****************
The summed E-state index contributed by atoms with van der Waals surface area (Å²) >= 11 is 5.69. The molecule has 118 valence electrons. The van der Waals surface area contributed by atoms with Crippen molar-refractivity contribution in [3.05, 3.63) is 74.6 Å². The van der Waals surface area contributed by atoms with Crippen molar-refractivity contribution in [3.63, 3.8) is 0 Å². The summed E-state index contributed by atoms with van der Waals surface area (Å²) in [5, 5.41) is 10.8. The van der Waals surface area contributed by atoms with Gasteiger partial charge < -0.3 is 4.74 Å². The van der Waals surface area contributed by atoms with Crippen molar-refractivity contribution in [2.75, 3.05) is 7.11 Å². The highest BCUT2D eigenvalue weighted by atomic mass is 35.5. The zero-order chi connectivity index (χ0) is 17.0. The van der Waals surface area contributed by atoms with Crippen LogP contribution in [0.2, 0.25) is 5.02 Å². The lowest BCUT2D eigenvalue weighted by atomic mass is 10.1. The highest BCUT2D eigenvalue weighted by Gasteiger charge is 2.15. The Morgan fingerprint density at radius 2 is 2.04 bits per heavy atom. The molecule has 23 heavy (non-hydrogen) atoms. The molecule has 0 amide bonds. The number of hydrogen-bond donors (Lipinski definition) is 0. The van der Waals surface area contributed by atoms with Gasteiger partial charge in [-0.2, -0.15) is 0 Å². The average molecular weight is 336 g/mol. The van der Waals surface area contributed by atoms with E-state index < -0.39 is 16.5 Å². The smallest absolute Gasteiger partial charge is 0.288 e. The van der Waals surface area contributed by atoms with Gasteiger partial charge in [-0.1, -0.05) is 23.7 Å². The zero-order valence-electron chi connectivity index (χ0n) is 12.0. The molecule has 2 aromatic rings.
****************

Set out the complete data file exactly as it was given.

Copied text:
The summed E-state index contributed by atoms with van der Waals surface area (Å²) >= 11 is 5.69. The molecule has 118 valence electrons. The van der Waals surface area contributed by atoms with Crippen molar-refractivity contribution in [3.05, 3.63) is 74.6 Å². The van der Waals surface area contributed by atoms with Crippen molar-refractivity contribution in [3.63, 3.8) is 0 Å². The summed E-state index contributed by atoms with van der Waals surface area (Å²) in [5, 5.41) is 10.8. The van der Waals surface area contributed by atoms with Gasteiger partial charge < -0.3 is 4.74 Å². The van der Waals surface area contributed by atoms with Crippen molar-refractivity contribution in [2.75, 3.05) is 7.11 Å². The highest BCUT2D eigenvalue weighted by atomic mass is 35.5. The zero-order chi connectivity index (χ0) is 17.0. The van der Waals surface area contributed by atoms with Crippen LogP contribution in [0.2, 0.25) is 5.02 Å². The lowest BCUT2D eigenvalue weighted by atomic mass is 10.1. The highest BCUT2D eigenvalue weighted by Gasteiger charge is 2.15. The Morgan fingerprint density at radius 2 is 2.04 bits per heavy atom. The molecule has 23 heavy (non-hydrogen) atoms. The molecule has 0 amide bonds. The number of hydrogen-bond donors (Lipinski definition) is 0. The van der Waals surface area contributed by atoms with Gasteiger partial charge in [-0.2, -0.15) is 0 Å². The average molecular weight is 336 g/mol. The van der Waals surface area contributed by atoms with E-state index < -0.39 is 16.5 Å². The smallest absolute Gasteiger partial charge is 0.288 e. The van der Waals surface area contributed by atoms with Gasteiger partial charge in [-0.1, -0.05) is 23.7 Å². The zero-order valence-electron chi connectivity index (χ0n) is 12.0. The molecule has 2 aromatic rings.